But wait, you might ask – aren’t there instantaneous flashes of insight, moments where we can feel a real paradigm shift in that proverbial “aha moment”? Yes, but these are flashes, and flashes are, by definition, temporary.

An “aha moment” is a glimmer of potentiality. It reveals a new possible pathway. We need to create new consistent behaviors to turn that glimmer of a pathway into an actual trail, and in so doing, lock that insight into a new way of being. Otherwise, it disappears almost as fast as it appeared.

The Process of….Process

No matter what, there is a process. We had a 49-day trek that took us from Egypt (Passover) to Mt. Sinai, where we received the Torah (the holiday of Shavuos).   When we left Egypt, the Jewish people were said to be at the 49th level of impurity, and it is one explanation for why the redemption took place when it did, for had we descended one more level, to the 50th level, we would have been considered unredeemable.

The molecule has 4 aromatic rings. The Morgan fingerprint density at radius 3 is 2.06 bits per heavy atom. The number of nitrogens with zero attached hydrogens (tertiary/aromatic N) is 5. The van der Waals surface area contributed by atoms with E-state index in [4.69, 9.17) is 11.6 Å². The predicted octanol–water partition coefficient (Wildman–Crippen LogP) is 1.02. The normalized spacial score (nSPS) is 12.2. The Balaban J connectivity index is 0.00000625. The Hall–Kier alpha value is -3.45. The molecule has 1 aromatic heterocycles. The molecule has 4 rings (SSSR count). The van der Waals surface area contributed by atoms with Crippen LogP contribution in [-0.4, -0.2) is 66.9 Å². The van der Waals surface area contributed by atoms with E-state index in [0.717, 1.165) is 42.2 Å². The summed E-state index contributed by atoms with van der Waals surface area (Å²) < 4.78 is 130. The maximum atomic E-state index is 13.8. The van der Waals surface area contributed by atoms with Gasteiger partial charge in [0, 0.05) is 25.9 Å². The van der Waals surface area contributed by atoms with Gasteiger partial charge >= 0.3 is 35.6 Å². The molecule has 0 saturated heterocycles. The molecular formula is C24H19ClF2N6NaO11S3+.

Every day thereafter we spent walking away from Egypt and towards Mt. Sinai we ascended one level of holiness, so that when we arrived at Mt. Sinai to receive the Torah we were at the highest level of holiness.

Jewish time is not linear, but cyclical, an upward spiral. “What goes around comes around” is an expression we take literally. Every year, to commemorate that process, we count those same 49 days from Passover to Shavuos, spiritually reliving that journey with the intention that every day brings us higher and closer to the spiritual energy of Shavuos.

Trek Like a Jew